In the past week, I have been reading a lot about parental estrangement. There is virtually no support for children making tough choices, not even online. A couple of books for adult children of toxic parents claim that divorce might be an absolute last option, or might be appropriate in cases of severe abuse. Of course, that leaves one wondering exactly what is “a last resort” and what comprises severe enough abuse for an adult child to walk away? Most mental health workers urge adult children to forgive and reconcile. Estrangement does not even help, according to some like Dr. Eleanor Mallach Bromberg: ”You can only be physically estranged from your parents; you can’t feel psychologically free from them.”

However, there is no shortage of books, support groups and online groups for parents deprived of something they believe themselves entitled to: a relationship with their adult children. Even in publications like the New York Times, parents are depicted as innocent victims and adult children are shamed and their pain is dismissed as “issues of pride…often minor, petty things.”

About six months after Joan’s death, I became estranged from my own mother. It was a difficult decision and it has been a very painful process. I have had very little support, except from my husband and children who actually asked me to separate myself from her.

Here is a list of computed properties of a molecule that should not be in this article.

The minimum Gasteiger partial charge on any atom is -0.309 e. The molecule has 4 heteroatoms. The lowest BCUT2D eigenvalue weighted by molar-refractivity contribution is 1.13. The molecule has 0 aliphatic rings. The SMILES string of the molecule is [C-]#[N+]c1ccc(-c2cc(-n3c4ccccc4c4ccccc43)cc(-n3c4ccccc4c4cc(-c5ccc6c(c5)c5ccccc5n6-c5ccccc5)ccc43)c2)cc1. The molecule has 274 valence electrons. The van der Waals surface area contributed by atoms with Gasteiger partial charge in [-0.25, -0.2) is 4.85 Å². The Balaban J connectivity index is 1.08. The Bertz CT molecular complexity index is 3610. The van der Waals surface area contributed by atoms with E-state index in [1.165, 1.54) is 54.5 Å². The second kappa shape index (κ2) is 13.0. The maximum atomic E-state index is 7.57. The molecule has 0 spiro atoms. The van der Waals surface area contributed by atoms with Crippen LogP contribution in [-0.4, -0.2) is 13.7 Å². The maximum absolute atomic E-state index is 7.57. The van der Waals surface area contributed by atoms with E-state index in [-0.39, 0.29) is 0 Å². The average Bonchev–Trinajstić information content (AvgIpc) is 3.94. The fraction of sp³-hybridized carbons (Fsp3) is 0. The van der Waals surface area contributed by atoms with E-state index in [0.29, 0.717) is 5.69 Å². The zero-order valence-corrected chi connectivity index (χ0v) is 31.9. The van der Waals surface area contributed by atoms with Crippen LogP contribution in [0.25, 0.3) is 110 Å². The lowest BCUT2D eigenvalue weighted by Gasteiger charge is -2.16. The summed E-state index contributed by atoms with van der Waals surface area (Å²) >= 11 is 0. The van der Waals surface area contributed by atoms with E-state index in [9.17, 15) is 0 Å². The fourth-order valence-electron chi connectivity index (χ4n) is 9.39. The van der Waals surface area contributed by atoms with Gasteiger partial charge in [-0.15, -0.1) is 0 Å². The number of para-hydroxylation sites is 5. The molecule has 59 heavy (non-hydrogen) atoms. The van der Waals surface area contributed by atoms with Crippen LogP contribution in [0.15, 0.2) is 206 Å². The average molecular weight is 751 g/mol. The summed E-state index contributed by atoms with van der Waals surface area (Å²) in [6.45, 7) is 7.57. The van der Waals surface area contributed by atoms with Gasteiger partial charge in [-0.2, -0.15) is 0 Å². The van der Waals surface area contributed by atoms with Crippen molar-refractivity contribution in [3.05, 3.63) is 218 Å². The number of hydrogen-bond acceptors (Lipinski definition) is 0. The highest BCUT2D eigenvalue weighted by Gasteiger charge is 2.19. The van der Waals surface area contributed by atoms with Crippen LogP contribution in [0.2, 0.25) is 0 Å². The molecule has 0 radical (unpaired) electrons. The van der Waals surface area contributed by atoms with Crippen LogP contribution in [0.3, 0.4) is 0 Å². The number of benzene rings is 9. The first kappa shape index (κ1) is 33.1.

Adult children are often warned that divorcing their parents will comeback to haunt them. We are told that we will pay in regret and self-loathing or that we will loose our relationship with our own children.”If you’re estranged from your parents, the odds are your children will become estranged from you once they become adults,” Dr. Gershenfeld said. ”That’s the model they’re learning.”

Having watched Pete go through his mother’s death, I no longer worry that I will be hit by waves of agonizing remorse. But as the parent of young adults, I worry about becoming alienated from them. I am especially concerned because they have watched Pete and now me become estranged from our mothers.

On the other hand, perhaps I am modeling more valuable lessons: No adult is entitled to a relationship with another person. There is no relationship so sacred that it cannot and should not be destroyed by abuse, cruelty, and backbiting. If we want to be loved, we must act lovingly.

Lynn Beisner is the pseudonym for a mother, a writer, a feminist, and an academic living somewhere East of the Mississippi. You can find her on Facebook and Twitter.